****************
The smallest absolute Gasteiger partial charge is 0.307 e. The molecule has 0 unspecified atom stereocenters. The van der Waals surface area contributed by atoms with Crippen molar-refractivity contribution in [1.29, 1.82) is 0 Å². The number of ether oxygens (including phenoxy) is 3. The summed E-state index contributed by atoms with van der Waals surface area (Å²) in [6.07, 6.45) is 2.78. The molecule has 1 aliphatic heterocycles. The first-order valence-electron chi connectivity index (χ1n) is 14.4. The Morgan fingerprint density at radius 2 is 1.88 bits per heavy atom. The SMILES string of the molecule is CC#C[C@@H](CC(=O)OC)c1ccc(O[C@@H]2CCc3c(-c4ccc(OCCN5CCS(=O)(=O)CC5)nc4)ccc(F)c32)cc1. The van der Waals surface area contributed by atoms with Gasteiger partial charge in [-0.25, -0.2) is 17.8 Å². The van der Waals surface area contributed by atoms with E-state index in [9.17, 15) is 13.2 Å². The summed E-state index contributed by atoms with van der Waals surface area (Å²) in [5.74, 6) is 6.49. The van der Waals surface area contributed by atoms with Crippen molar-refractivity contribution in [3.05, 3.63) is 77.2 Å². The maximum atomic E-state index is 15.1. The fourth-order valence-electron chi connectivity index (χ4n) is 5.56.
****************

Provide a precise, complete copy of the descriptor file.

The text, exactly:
The smallest absolute Gasteiger partial charge is 0.307 e. The molecule has 0 unspecified atom stereocenters. The van der Waals surface area contributed by atoms with Crippen molar-refractivity contribution in [1.29, 1.82) is 0 Å². The number of ether oxygens (including phenoxy) is 3. The summed E-state index contributed by atoms with van der Waals surface area (Å²) in [6.07, 6.45) is 2.78. The molecule has 1 aliphatic heterocycles. The first-order valence-electron chi connectivity index (χ1n) is 14.4. The Morgan fingerprint density at radius 2 is 1.88 bits per heavy atom. The SMILES string of the molecule is CC#C[C@@H](CC(=O)OC)c1ccc(O[C@@H]2CCc3c(-c4ccc(OCCN5CCS(=O)(=O)CC5)nc4)ccc(F)c32)cc1. The van der Waals surface area contributed by atoms with Gasteiger partial charge in [-0.25, -0.2) is 17.8 Å². The van der Waals surface area contributed by atoms with E-state index in [9.17, 15) is 13.2 Å². The summed E-state index contributed by atoms with van der Waals surface area (Å²) in [5.74, 6) is 6.49. The van der Waals surface area contributed by atoms with Crippen molar-refractivity contribution in [3.05, 3.63) is 77.2 Å². The maximum atomic E-state index is 15.1. The fourth-order valence-electron chi connectivity index (χ4n) is 5.56.